Hot cayenne pepper is a thin-walled, attractive fruit that is bright red both fresh and dried. The cayenne pepper produces a flavour that is sweet and hot. Cayenne is used in cooking spicy dishes either as a powder or in its whole form. It is also used as a herbal supplement. They mature early and produce high yields for producers. They are also widely adapted to tropical conditions.
Product features of Hot Cayenne Pepper
- Latin Name: Capsicum annuum
- Sunlight: Full Sun
- Height: 24 Inches
- Life cycle: Annual
- Hybrid Status: Open-pollinated
- Colour: Red
Requirements for Production
Light: The cayenne pepper plant will grow best when exposed to full sunlight for at least eight hours per day.
Soil: Cayenne pepper plants require moist, well-drained, fertile soil with a neutral pH. More acidic soil can produce peppers that are spicier than normal. If you are unsure, it may be worth conducting a soil pH level test.
Water: Watering cayenne pepper plants can be a delicate process. They do require moist soil, but overwatering is a problem too. If the soil becomes either too dry or too saturated, the plant’s foliage can turn yellow. A deep watering every few days at the base of the plant is generally beneficial. Mulching around the plant can be a helpful way to conserve moisture.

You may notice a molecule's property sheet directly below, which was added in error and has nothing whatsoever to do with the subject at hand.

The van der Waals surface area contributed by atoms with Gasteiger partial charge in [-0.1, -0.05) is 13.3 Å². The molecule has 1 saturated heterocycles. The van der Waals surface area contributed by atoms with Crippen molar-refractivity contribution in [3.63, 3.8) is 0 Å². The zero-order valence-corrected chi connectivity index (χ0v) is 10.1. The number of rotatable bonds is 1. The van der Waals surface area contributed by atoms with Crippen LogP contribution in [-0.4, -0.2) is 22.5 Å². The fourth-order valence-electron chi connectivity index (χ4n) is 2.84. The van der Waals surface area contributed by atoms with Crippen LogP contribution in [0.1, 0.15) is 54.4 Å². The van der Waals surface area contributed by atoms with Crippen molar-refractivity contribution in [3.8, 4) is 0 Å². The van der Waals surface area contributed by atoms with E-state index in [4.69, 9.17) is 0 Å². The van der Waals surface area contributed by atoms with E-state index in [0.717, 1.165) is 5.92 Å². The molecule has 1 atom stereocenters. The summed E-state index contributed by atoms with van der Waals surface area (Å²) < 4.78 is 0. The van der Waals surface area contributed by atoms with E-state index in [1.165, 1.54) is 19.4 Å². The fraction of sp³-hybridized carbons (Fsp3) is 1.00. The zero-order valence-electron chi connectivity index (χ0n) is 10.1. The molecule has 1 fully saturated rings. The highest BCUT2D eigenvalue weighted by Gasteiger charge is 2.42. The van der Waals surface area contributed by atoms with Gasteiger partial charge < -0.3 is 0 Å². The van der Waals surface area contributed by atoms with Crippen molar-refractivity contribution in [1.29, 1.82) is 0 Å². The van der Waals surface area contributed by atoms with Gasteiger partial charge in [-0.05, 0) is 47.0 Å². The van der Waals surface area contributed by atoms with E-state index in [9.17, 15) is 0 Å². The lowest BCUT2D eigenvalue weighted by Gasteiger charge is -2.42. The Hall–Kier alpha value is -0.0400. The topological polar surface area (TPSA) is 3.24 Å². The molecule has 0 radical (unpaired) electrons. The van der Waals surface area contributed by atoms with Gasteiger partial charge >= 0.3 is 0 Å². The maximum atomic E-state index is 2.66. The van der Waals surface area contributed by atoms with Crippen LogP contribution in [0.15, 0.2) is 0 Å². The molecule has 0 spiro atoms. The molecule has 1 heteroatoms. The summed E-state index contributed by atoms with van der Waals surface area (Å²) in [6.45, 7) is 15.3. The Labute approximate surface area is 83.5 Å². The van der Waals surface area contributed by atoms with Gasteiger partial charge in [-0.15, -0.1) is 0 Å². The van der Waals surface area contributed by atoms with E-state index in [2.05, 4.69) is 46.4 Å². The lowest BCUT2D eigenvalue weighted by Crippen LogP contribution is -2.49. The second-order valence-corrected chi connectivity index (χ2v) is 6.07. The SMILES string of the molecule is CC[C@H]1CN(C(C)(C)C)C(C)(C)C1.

Temperature and Humidity: The cayenne pepper plant is a warm-weather species native to tropical regions, and it requires consistently warm temperatures to survive. These plants cannot withstand extremes in temperatures, either heat or cold. Temperatures consistently below 55 degrees Fahrenheit will result in slow growth and leaf discolouration. Temperatures below 32 degrees Fahrenheit will damage or kill the plants, and nighttime temperatures above 75 degrees Fahrenheit can impact pepper production levels.
Fertilizer: Cayenne peppers will grow well in rich, fertile soil. If your soil is not particularly rich and you plant to use a fertilizer, make sure it isn’t one with high nitrogen levels. This will direct energy towards impressive foliar growth rather than fruit production.
Diseases and growth problems
- To prevent bacterial spots and Phytophthora, drip irrigates only, plant only in well-drained soils, minimize soil compaction, and follow a 4-year crop rotation.
- Sunscald is caused by an inadequate foliage canopy.
- Prevent blossom end rot with adequate soil calcium and regular moisture.
- Big bushy plants with few peppers can be caused by an excess of nitrogen, hot or cold temperature extremes during the flowering period, tarnished plant bug injury, and choice of late, poorly-adapted varieties.